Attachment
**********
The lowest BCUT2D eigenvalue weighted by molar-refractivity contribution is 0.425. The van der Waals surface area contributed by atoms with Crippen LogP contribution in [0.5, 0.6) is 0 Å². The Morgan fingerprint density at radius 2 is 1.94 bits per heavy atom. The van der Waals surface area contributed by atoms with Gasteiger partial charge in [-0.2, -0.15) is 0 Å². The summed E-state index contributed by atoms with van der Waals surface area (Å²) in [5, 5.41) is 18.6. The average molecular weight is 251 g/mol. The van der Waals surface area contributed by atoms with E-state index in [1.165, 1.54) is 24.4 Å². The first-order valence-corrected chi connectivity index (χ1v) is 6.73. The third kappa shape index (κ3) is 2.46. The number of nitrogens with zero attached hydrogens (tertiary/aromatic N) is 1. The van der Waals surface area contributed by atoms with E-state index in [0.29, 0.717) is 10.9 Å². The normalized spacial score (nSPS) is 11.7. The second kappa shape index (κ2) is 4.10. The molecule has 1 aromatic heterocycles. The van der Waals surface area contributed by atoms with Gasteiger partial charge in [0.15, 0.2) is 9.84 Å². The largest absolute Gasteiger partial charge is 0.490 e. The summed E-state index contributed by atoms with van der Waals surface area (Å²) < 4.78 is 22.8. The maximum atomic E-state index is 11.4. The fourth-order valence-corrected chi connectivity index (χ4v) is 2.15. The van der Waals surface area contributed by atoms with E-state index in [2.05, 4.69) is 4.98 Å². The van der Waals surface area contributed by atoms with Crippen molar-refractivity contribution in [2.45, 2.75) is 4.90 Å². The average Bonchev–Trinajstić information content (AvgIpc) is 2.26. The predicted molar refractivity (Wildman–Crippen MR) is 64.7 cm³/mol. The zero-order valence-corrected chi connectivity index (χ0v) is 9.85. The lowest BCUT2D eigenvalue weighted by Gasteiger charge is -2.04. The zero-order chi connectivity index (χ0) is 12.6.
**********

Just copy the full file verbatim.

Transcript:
The lowest BCUT2D eigenvalue weighted by molar-refractivity contribution is 0.425. The van der Waals surface area contributed by atoms with Crippen LogP contribution in [0.5, 0.6) is 0 Å². The Morgan fingerprint density at radius 2 is 1.94 bits per heavy atom. The van der Waals surface area contributed by atoms with Gasteiger partial charge in [-0.2, -0.15) is 0 Å². The summed E-state index contributed by atoms with van der Waals surface area (Å²) in [5, 5.41) is 18.6. The average molecular weight is 251 g/mol. The van der Waals surface area contributed by atoms with E-state index in [1.165, 1.54) is 24.4 Å². The first-order valence-corrected chi connectivity index (χ1v) is 6.73. The third kappa shape index (κ3) is 2.46. The number of nitrogens with zero attached hydrogens (tertiary/aromatic N) is 1. The van der Waals surface area contributed by atoms with E-state index in [0.29, 0.717) is 10.9 Å². The normalized spacial score (nSPS) is 11.7. The second kappa shape index (κ2) is 4.10. The molecule has 1 aromatic heterocycles. The van der Waals surface area contributed by atoms with Gasteiger partial charge in [0.15, 0.2) is 9.84 Å². The largest absolute Gasteiger partial charge is 0.490 e. The summed E-state index contributed by atoms with van der Waals surface area (Å²) < 4.78 is 22.8. The maximum atomic E-state index is 11.4. The fourth-order valence-corrected chi connectivity index (χ4v) is 2.15. The van der Waals surface area contributed by atoms with E-state index in [2.05, 4.69) is 4.98 Å². The van der Waals surface area contributed by atoms with Crippen molar-refractivity contribution in [2.45, 2.75) is 4.90 Å². The average Bonchev–Trinajstić information content (AvgIpc) is 2.26. The predicted molar refractivity (Wildman–Crippen MR) is 64.7 cm³/mol. The zero-order valence-corrected chi connectivity index (χ0v) is 9.85. The lowest BCUT2D eigenvalue weighted by Gasteiger charge is -2.04. The zero-order chi connectivity index (χ0) is 12.6.